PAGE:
How to Record Payments in Accounting?
Recording payments in accounting can otherwise be referred to as “accounts payable,” which means the total amount a given company owes to companies or suppliers for products or services. Furthermore, the accounts payable balance is reflected in the balance sheet, specifically in the current liabilities section, and includes all invoices that are due to be paid.
For example, a company that just purchased its office supplies from Company B and received an invoice of $500 should record the amount in its accounts payable sub-ledger and pay it on or before the due date to improve its cash flow and avoid late penalty fees.
Accounts Payable vs. Accounts Receivable
Accounts payable and accounts receivable are accounting concepts used in accrual accounting to record transactions when cash is not exchanged. Accounts payable are recorded by a company when it purchases goods and services on credit and will make payment in a future period. Accounts payable are considered current liabilities of the company.
Accounts receivable is the opposite, as it is where a company records the sale of its goods or services to another but has not yet collected any funds. Accounts receivable are considered current assets of the recording company.
Example of How to Record Payment in Accounting
Let’s say a company called Bags Unlimited sold 100 nylon bags to Company B, and both companies agreed on a certain payment due date. Bags Unlimited sends its invoice and writes the due date as December 15, as agreed by both parties. It records the transaction as an accounts receivable while Company B records it as an accounts payable.
Is Accounts Payable a Debit or a Credit?
The question above does confuse some due to the terminology used in accounting. For example, accounts payable are considered a debt of a company because they involve the purchase of goods on credit. However, in double-entry accounting, an increase in accounts payable is always recorded as a credit.
Credit balance in accounts payable represents the total amount a company owes to its suppliers. Once the invoice is received, the amount owed is recorded, which consequently raises the credit balance.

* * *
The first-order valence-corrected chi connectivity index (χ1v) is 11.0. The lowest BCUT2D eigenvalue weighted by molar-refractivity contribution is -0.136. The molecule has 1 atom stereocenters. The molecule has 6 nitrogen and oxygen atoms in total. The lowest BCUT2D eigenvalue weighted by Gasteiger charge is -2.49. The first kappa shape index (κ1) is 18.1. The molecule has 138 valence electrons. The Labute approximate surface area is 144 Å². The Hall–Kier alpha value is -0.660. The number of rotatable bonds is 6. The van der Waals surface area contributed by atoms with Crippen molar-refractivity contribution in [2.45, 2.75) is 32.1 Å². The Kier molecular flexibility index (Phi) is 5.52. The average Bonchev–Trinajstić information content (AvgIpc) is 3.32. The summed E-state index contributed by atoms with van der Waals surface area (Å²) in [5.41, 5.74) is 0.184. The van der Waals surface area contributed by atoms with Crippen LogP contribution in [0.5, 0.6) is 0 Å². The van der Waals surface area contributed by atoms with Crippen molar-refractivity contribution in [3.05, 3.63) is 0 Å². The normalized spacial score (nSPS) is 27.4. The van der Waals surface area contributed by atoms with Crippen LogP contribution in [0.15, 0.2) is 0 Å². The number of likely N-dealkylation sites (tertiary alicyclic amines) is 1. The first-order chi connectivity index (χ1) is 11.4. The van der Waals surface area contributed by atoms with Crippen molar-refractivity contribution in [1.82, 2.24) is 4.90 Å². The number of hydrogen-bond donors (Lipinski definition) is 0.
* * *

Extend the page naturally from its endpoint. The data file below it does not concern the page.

When the invoice is paid, the amount is recorded as debit to the accounts payable account; thus, lowering the credit balance. The higher the accounts payable, the higher its credit balance is, and the lower the accounts payable, the lower its credit balance.
The Accounts Payable Process
The accounts payable process looks like an easy task, but it entails very careful scrutiny of invoices because the slightest errors can spell huge losses for a company. In fact, all companies, especially the big and long-standing ones, need to adopt an automated accounts payable system to make sure the following process is accurately performed.
1. Receipt of an invoice
The first step is the receipt of the invoice, which can be done through various channels such as by email, fax, or courier.
2. Forwarding to the right individual
Because it can just arrive by mail or through the company’s email, it must be forwarded to the appropriate person, who may be the accountant, manager, bookkeeper, or the accounts payable specialist, if there is such a position.
3. Inputting of details
Once it reaches the hands of the correct person, the details of the invoice are then inputted into a file such as a spreadsheet or an accounting system, which is saved.
4. Approving invoices
The approval of invoices is very crucial. Ideally, before payments are made, every invoice should go through rigid scrutiny to ensure that all invoices are valid and authorized. In fact, there are various points that need to be checked specifically, including:
- Pre-approval of the expense or the purchase order issued by the company
- The arrival of the goods purchased before the payment is to be made
- The singularity of the invoice
- Contracts and agreements with suppliers
5. Issuing of checks
After the steps are completed and the invoice’s been verified, the accountant creates the checks and specifies the amount to be paid on each check. They are sealed in envelopes, labeled with the appropriate addresses, and sent to the intended recipients.
The above steps are in a manual accounts payable system. Because it is very tedious and time-consuming, with a high probability of errors, an automated system is highly recommended.
Characteristics of a Well-run Accounts Payable System
An accurate accounts payable process results in accurate financial statements that ultimately lead to the success of a company. A well-run accounts payable system exhibits the following characteristics.
- Legitimate invoices are processed, not just accurately but timely as well.
- Invoices are recorded in the correct accounts.
- Unprocessed expenses are adjusted.
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